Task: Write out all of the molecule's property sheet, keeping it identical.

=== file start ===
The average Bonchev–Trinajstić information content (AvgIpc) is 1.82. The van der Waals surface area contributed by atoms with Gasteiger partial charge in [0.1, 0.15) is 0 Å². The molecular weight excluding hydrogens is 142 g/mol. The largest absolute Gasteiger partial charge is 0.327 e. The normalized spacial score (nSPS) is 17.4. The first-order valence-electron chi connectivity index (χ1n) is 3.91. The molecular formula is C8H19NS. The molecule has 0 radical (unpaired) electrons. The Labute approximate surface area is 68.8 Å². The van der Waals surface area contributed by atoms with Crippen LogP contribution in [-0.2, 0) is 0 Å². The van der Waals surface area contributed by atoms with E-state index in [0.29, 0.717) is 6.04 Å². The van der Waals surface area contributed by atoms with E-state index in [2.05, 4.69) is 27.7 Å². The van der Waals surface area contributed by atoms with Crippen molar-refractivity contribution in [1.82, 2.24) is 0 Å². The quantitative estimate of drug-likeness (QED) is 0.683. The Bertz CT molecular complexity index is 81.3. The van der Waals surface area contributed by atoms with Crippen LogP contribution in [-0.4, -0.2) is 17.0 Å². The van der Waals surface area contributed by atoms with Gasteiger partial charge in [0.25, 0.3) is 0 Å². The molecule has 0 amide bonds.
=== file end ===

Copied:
The average Bonchev–Trinajstić information content (AvgIpc) is 1.82. The van der Waals surface area contributed by atoms with Gasteiger partial charge in [0.1, 0.15) is 0 Å². The molecular weight excluding hydrogens is 142 g/mol. The largest absolute Gasteiger partial charge is 0.327 e. The normalized spacial score (nSPS) is 17.4. The first-order valence-electron chi connectivity index (χ1n) is 3.91. The molecular formula is C8H19NS. The molecule has 0 radical (unpaired) electrons. The Labute approximate surface area is 68.8 Å². The van der Waals surface area contributed by atoms with Crippen LogP contribution in [-0.2, 0) is 0 Å². The van der Waals surface area contributed by atoms with E-state index in [0.29, 0.717) is 6.04 Å². The van der Waals surface area contributed by atoms with E-state index in [2.05, 4.69) is 27.7 Å². The van der Waals surface area contributed by atoms with Crippen molar-refractivity contribution in [1.82, 2.24) is 0 Å². The quantitative estimate of drug-likeness (QED) is 0.683. The Bertz CT molecular complexity index is 81.3. The van der Waals surface area contributed by atoms with Crippen LogP contribution in [-0.4, -0.2) is 17.0 Å². The van der Waals surface area contributed by atoms with Gasteiger partial charge in [0.25, 0.3) is 0 Å². The molecule has 0 amide bonds.